The UK says that Huawei equipment will be banned from the country's 5G network after all. The decision is a reversal of an announcement made in January, in which the country said Huawei would have its market share capped at 35% and its equipment would not be allowed in core parts of the network.
UK Digital Minister Oliver Dowden made the announcement in Parliament on Tuesday afternoon, after a decision was reached earlier in the day during a National Security Council meeting chaired by Prime Minister Boris Johnson.
From the end of this year, telecoms operators must not buy any equipment from Huawei, Dowden said. It is "necessary and prudent" to commit to removing Huawei equipment from the UK's 5G networks by 2027, he added, acknowledging it would set back the UK's rollout of 5G by another year and cost the country £2 billion. The government is in talks with NEC and Samsung, as well as existing providers Ericsson and Nokia, to step in and replace Huawei in the UK's network infrastructure.
Huawei decried the change.
"This disappointing decision is bad news for anyone in the UK with a mobile phone," said Edward Brewster, spokesperson for Huawei UK in a statement. "It threatens to move Britain into the digital slow lane, push up bills and deepen the digital divide. Instead of 'levelling up' the government is levelling down and we urge them to reconsider."
The UK's first decision on the future of Huawei arrived in January after more than a year of delays, perpetuated by elections and Brexit discussions. During that time two prime ministers -- first Theresa May, then Johnson -- put off making a decision on the matter. Following Johnson's declaration to allow Huawei in January, that the government might yet change its mind.
In recent months, Johnson has come under significant pressure from the US government, as well as members of his party, calling for him to reconsider the extent to which Huawei would be allowed to operate in the UK. The US has since announced sanctions on Huawei, banning the company from using US technology, which has increased risks, said Dowden.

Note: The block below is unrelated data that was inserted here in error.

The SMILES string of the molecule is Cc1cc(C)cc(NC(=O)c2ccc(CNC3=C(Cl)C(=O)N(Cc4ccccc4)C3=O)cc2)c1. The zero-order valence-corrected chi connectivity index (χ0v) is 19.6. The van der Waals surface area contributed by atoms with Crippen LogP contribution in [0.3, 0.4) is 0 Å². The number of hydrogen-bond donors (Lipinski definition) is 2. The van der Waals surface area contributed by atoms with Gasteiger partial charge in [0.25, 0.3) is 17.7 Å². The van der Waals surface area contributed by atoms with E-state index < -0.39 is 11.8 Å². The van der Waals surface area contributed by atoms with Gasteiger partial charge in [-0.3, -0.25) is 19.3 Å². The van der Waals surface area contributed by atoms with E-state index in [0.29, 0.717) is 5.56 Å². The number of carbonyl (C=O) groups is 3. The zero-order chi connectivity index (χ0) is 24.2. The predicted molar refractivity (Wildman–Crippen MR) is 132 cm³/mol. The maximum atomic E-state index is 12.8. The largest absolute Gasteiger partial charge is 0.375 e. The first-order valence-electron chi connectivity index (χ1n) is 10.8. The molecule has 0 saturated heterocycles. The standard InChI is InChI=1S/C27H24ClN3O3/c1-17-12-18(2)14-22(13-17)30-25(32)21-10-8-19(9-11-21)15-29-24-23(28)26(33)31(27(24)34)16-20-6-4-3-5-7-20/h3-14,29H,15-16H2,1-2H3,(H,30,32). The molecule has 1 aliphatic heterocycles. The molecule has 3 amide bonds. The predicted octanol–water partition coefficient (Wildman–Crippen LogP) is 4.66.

"Since January the situation has changed," he said. The UK "can no longer be confident" that Huawei equipment will be secure, he added. "This has not been an easy decision, but it is the right one."
Among officials, security experts and lawmakers in the US and UK, there are significant concerns about Huawei's links to China's ruling Communist Party. In particular, they're worried about the potential for Huawei equipment in national infrastructure to be used for espionage and surveillance in future. Huawei has consistently denied that there is any merit to these concerns.
"We remain confident that the new US restrictions would not have affected the resilience or security of the products we supply to the UK," said Brewster. "Regrettably our future in the UK has become politicized, this is about US trade policy and not security."
Later on Tuesday, Ajit Pai, the chairman of the US Federal Communications Commission, welcomed the UK's change of heart. "The United Kingdom has taken a necessary step to safeguard its national security as it builds out advanced networks," Pai said in a statement.
Now that the UK has ruled out Huawei from the future of its 5G networks, its next challenge will be to strip the company's equipment out of its existing network infrastructure. UK telecoms companies including BT and Vodafone have warned that this could cost hundreds of millions, or even billions of pounds, with costs likely being passed onto consumers, as well as potentially causing blackouts or security problems in networks. Dowden said he believes the timetable set out for the removal of Huawei kit means there won't be network blackouts as the work is carried out.